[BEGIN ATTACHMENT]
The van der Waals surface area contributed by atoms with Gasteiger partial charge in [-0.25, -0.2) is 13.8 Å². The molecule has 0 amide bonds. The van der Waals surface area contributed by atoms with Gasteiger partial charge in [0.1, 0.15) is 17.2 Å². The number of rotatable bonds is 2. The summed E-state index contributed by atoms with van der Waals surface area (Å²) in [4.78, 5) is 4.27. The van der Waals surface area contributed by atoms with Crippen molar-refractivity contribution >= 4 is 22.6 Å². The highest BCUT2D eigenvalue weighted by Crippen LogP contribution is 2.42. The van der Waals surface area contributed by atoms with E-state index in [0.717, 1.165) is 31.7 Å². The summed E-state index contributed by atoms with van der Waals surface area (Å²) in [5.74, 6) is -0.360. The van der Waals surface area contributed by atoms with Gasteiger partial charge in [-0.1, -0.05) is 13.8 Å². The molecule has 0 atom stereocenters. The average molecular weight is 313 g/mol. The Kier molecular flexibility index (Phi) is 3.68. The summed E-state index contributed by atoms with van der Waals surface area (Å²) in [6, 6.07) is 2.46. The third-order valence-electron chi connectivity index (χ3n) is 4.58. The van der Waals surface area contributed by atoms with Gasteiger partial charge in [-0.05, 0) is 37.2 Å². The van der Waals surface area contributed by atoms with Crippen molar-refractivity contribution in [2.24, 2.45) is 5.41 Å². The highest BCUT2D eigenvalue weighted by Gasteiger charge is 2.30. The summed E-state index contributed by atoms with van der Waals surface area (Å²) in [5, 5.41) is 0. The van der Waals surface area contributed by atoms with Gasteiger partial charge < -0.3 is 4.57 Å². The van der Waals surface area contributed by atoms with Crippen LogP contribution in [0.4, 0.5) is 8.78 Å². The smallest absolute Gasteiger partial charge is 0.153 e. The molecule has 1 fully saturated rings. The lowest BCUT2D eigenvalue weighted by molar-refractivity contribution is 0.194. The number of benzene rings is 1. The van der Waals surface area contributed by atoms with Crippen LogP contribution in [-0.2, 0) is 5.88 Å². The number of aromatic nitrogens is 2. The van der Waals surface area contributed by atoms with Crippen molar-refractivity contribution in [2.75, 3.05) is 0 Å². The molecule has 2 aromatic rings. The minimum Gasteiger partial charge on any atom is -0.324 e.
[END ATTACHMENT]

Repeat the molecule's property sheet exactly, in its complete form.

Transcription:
The van der Waals surface area contributed by atoms with Gasteiger partial charge in [-0.25, -0.2) is 13.8 Å². The molecule has 0 amide bonds. The van der Waals surface area contributed by atoms with Gasteiger partial charge in [0.1, 0.15) is 17.2 Å². The number of rotatable bonds is 2. The summed E-state index contributed by atoms with van der Waals surface area (Å²) in [4.78, 5) is 4.27. The van der Waals surface area contributed by atoms with Crippen molar-refractivity contribution >= 4 is 22.6 Å². The highest BCUT2D eigenvalue weighted by Crippen LogP contribution is 2.42. The van der Waals surface area contributed by atoms with E-state index in [0.717, 1.165) is 31.7 Å². The summed E-state index contributed by atoms with van der Waals surface area (Å²) in [5.74, 6) is -0.360. The van der Waals surface area contributed by atoms with Gasteiger partial charge in [-0.1, -0.05) is 13.8 Å². The molecule has 0 atom stereocenters. The average molecular weight is 313 g/mol. The Kier molecular flexibility index (Phi) is 3.68. The summed E-state index contributed by atoms with van der Waals surface area (Å²) in [6, 6.07) is 2.46. The third-order valence-electron chi connectivity index (χ3n) is 4.58. The van der Waals surface area contributed by atoms with Gasteiger partial charge in [-0.05, 0) is 37.2 Å². The van der Waals surface area contributed by atoms with Crippen molar-refractivity contribution in [2.24, 2.45) is 5.41 Å². The highest BCUT2D eigenvalue weighted by Gasteiger charge is 2.30. The summed E-state index contributed by atoms with van der Waals surface area (Å²) in [5, 5.41) is 0. The van der Waals surface area contributed by atoms with Gasteiger partial charge < -0.3 is 4.57 Å². The van der Waals surface area contributed by atoms with Crippen LogP contribution in [0.4, 0.5) is 8.78 Å². The smallest absolute Gasteiger partial charge is 0.153 e. The molecule has 1 fully saturated rings. The lowest BCUT2D eigenvalue weighted by molar-refractivity contribution is 0.194. The number of benzene rings is 1. The van der Waals surface area contributed by atoms with Crippen LogP contribution in [-0.2, 0) is 5.88 Å². The number of aromatic nitrogens is 2. The van der Waals surface area contributed by atoms with Crippen molar-refractivity contribution in [2.75, 3.05) is 0 Å². The molecule has 2 aromatic rings. The minimum Gasteiger partial charge on any atom is -0.324 e.